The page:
The prevalence of patients receiving RRT has been growing steadily in Spain, at a rate of 17% between 2001 and 2009. As of 2011, there were 50,871 renal patients [7] (0.1% of the population) who consumed 2.5% of the Spanish healthcare budget [5] and 4% of the specialized care budget [6]. In 2012, there were 51,570 RRT patients [7] at a cost of €29,061 per patient per year [8]. A cost analysis carried out in 2010 [9] found that HD accounted for 73–77%, transplantation 17–21%, and PD 6% of the aggregate costs of the Spanish RRT program.

Most (90%) of patients receiving RRT start with HD, and half of these start with emergency treatment [10], usually requiring hospitalization, which incurs additional costs. For 90% of patients who start with HD, this technique becomes their chronic treatment [8].

However, evidence shows that home-based PD is associated with improved quality of life, including amongst older people [11, 12]. HD is 44% more costly than PD, even without accounting for the costs of hospitalization [4].

A 2010 study [13] estimated that increasing the use of PD to treat 30% of patients over 15 years would lead to savings of €500 million and increase survival rates. A report from 2013 [8] further estimated that if 30% of patients receiving dialysis used PD, as in some EU countries, the savings in indirect costs (loss of productivity) related to morbidity would exceed €13.5 million in Spain. Maintaining this percentage until 2020 would save an estimated €21 million because PD allows patients to continue working (50 vs. 22% for HD) [4] and maintain an active lifestyle, which is important because 50% of the patients starting dialysis in Spain are of working age [8]. Finally, a cost-effectiveness analysis of the Spanish RRT program also showed that it would be most cost efficient to increase the number of incident patients using PD [14].

Despite evidence showing the benefits of PD, which can be carried out at home or at work—in contrast to HD, which usually takes place in specialized health centres—patients in Spain have not been routinely offered this option.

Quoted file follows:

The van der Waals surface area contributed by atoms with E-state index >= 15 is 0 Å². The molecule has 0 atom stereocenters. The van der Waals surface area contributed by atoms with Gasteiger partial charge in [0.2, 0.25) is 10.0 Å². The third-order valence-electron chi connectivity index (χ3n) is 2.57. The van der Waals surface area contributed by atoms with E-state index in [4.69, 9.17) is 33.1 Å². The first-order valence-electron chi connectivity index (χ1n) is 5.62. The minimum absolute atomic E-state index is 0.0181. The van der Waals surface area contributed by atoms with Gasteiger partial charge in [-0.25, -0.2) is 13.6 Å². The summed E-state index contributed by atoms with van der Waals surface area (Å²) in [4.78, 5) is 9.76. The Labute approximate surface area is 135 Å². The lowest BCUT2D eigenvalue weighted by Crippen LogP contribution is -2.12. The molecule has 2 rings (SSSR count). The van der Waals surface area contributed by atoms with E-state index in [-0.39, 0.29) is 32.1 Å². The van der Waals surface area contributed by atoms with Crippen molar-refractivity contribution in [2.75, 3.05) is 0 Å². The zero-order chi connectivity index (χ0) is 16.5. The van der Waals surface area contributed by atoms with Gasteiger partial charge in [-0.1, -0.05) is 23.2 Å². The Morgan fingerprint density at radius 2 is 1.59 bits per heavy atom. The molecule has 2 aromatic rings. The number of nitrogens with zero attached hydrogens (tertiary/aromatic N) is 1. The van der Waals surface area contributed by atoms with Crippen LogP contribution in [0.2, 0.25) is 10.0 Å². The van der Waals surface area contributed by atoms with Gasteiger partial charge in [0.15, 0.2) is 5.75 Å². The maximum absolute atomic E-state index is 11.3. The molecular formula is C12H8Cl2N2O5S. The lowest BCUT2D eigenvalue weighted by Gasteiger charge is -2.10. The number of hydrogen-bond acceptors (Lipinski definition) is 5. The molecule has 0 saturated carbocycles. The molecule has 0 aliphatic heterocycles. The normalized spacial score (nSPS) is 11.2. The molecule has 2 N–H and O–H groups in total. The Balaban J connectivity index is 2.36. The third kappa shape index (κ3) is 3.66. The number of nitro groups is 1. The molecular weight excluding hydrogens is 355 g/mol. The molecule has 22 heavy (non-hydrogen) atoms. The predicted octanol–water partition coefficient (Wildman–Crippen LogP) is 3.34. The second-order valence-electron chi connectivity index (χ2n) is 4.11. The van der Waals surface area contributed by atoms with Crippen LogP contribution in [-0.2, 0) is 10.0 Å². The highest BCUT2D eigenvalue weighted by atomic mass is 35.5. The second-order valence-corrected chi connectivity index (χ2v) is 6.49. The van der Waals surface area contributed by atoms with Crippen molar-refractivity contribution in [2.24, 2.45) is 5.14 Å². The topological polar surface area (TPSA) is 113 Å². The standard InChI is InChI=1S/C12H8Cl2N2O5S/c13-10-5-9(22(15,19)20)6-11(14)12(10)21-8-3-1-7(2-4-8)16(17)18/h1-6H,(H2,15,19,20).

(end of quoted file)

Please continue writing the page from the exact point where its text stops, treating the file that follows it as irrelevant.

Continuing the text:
3 A Bottom-Up Effort to Change the Situation

The provision of PD in Spain was much lower than in some other European countries and varied greatly across Spanish regions, so the GADDPE working group was created in 2009 as a bottom-up attempt to remedy this imbalance. Its aim has been to promote understanding of PD in Spain by gathering a number of stakeholders together, including healthcare professionals, patient associations, and the dialysis industry. Their efforts provided a comprehensive picture of, and barriers to, the use of PD in Spain, and their actions have led to significant improvements in the provision of PD in the course of a few years.

In its 2010 White Paper, GADDPE highlighted that not all patients were able to access PD because of a lack of programs and deployment [6]. In addition, there were tremendous disparities between regions and even within certain districts. The use of PD was generally higher in areas that promoted renal transplantation. The use of home-based PD ranged from 4 to 30% of dialysis patients across Spanish regions [4].

However, since the White Paper was published and GADDPE began their concerted efforts, the number of incident dialysis patients selecting PD has undergone a relative increase of 33.5% from 12.7 to 16.9% over 6 years, reaching 20% in some regions (e.g., Asturias and the Basque Country) [15]. The figures for prevalent PD patients have consequently increased in relative number by 20.5% from 9.6 to 11.6%. Although there is still room for improvement, this shows that, despite a seemingly irreversible situation, the actions of a bottom-up initiative succeeded in helping transform care provision and had a positive impact for both patients and the healthcare system.